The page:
Posts Tagged ‘Technology’

Plastic injection moulding & tooling – a one day introductory course

Posted in Design, Healthcare & Pharma, Machinery, Materials, Technology, Training, cost-optimisation on December 20th, 2010 by Chris Penfold – 114 Comments
Want to know more about injection moulding? Increase your skills on our 1 day course

Want to know more about injection moulding? Increase your skills on our 1 day course

If you are involved in the design or development of injection moulded thermoplastic parts, whether packaging, delivery systems or devices, and want to save huge amounts of time, money & hassle, this 1 day course is for you – especially if you would like to be able to:

- Understand the key terms and phrases associated with injection moulding machines, the process and a basic multi cavity hot runner mould tool configuration.

- Have the knowledge and confidence to interact on an even level with suppliers when specifying, sourcing and managing a plastics moulding, tooling project through to final acceptance.

- Recognise common moulding faults and implement a course of remedial action quickly.

- Create a bespoke mould tool specification documents for your own components. This will enable you to not only understand your current suppliers documentation, but also compare alternative suppliers on a like-for-like basis.

There is an EARLY BIRD DISCOUNT, but HURRY, the discount ends Friday 24th December 2010.

To find out more, check out: Packaging Training Courses – More Information

or email Training@DesignCognition.Com

Alternatively just give us a call on +44 (0) 115 8461914

Look forward to seeing you there!

Exciting breakthrough – high-performance, paper-based display technology suitable for packaging

Posted in Design, Innovation, Marketing, Materials, Technology on November 23rd, 2010 by Chris Penfold – 10 Comments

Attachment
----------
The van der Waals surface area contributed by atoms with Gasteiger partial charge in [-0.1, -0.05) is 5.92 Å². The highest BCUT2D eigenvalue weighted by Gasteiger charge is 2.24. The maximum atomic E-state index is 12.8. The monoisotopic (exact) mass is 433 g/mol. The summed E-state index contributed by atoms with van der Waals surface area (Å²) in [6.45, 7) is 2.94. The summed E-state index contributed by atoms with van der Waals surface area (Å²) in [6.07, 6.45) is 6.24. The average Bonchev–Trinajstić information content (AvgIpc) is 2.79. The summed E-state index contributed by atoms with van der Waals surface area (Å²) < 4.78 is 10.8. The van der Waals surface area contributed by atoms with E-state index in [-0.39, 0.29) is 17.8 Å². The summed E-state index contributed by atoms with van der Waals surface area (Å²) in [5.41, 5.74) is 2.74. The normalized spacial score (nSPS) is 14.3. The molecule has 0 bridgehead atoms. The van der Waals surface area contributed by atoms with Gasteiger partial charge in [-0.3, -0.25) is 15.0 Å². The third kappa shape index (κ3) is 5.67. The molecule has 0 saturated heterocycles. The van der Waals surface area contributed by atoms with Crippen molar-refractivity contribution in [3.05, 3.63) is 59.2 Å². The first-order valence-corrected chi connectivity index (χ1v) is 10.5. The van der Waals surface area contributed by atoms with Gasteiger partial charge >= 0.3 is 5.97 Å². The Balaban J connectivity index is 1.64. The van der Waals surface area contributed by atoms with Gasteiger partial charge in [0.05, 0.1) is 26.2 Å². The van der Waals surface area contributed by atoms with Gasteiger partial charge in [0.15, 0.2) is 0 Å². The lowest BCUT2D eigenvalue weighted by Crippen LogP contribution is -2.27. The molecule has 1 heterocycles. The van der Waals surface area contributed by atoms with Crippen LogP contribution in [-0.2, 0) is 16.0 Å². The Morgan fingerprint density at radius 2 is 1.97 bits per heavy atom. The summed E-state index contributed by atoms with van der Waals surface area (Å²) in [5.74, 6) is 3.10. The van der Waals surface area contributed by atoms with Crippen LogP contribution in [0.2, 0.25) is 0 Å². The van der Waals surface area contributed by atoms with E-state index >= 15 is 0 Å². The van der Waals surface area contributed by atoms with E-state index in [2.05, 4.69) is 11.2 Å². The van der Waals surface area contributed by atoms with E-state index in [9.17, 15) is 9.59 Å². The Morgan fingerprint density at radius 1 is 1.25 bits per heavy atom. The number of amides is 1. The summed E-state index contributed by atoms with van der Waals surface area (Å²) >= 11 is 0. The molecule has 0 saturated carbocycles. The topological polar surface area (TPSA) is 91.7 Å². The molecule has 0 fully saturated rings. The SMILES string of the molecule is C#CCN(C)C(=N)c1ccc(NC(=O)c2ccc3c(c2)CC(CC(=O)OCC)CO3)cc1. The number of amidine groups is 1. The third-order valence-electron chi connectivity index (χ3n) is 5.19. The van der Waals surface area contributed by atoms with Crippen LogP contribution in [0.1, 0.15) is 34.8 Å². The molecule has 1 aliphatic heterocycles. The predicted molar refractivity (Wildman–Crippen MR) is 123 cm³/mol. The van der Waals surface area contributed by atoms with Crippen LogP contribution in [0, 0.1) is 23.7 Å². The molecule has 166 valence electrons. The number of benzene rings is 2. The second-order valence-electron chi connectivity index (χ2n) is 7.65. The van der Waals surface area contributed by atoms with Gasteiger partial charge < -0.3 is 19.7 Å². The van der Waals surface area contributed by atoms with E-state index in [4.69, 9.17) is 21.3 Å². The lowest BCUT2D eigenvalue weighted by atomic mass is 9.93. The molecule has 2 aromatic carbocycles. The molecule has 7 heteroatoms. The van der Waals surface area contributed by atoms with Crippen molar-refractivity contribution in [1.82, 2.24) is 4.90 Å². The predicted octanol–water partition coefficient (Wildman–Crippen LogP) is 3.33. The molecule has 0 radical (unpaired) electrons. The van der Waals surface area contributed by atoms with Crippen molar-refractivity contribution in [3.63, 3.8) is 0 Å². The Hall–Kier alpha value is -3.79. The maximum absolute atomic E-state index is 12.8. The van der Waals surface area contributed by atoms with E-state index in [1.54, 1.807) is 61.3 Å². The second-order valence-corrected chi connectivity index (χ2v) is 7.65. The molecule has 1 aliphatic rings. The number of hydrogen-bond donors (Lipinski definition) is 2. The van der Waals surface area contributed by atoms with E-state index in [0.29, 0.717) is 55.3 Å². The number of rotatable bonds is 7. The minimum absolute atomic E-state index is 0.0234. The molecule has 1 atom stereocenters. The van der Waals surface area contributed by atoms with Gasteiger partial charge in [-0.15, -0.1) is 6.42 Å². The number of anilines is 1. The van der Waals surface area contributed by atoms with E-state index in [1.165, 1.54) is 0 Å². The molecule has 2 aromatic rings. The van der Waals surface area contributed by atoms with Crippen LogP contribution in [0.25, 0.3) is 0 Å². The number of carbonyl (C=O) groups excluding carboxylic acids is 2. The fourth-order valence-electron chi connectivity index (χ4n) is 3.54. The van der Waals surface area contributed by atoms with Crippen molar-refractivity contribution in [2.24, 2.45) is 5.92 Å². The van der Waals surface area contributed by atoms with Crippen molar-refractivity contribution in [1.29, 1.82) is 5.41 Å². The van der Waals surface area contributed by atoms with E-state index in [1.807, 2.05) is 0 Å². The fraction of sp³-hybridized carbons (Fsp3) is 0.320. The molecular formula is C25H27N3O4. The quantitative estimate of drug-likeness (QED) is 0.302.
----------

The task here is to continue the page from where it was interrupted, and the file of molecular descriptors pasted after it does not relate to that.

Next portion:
Professor streckl & Yokip Ling's research takes us ever-nearer to moving pictures on packaging

Professor Streckl & Duk Young Kim's research takes us ever-nearer to moving pictures on packaging

A breakthrough in a University of Cincinnati engineering lab that could clear the way for a low-cost, even disposable, e-reader is gaining considerable attention and this technology could have ‘far-reaching’ implications and provide all sorts of opportunities in the field of packaging, with the ability to ‘print’ moving pictures (of a quality seen on glass) onto flexible packaging.

Electrical Engineering Professor Andrew Steckl, together with UC doctoral student Duk Young Kim, have researched into an affordable, yet high-performance, paper-based display technology which has demonstrated that paper could be used as a flexible host material for an ‘electrowetting’ device. Electrowetting (EW) involves applying an electric field to coloured droplets within a display in order to reveal content such as type, photographs and video.

Steckl’s discovery that paper could be used as the host material has far-reaching implications considering other popular e-readers on the market such as the Kindle and iPad rely on complex circuitry printed over a rigid glass substrate. Steckl says: “It is pretty exciting. With the right paper, the right process and the right device fabrication technique, you can get results that are as good as you would get on glass, and our results are good enough for a video-style e-reader.”

He imagines a future device that is “rollable, feels like paper yet delivers books, news and even high-resolution color video in bright-light conditions” – perfect for packaging applications (in my opinion)! If you combine this with the Sony technology (Rollable OTFT screen) that we wrote about recently, the packaging possibilities are endless!

Read more about this type of technology in our ‘Technology’ folder.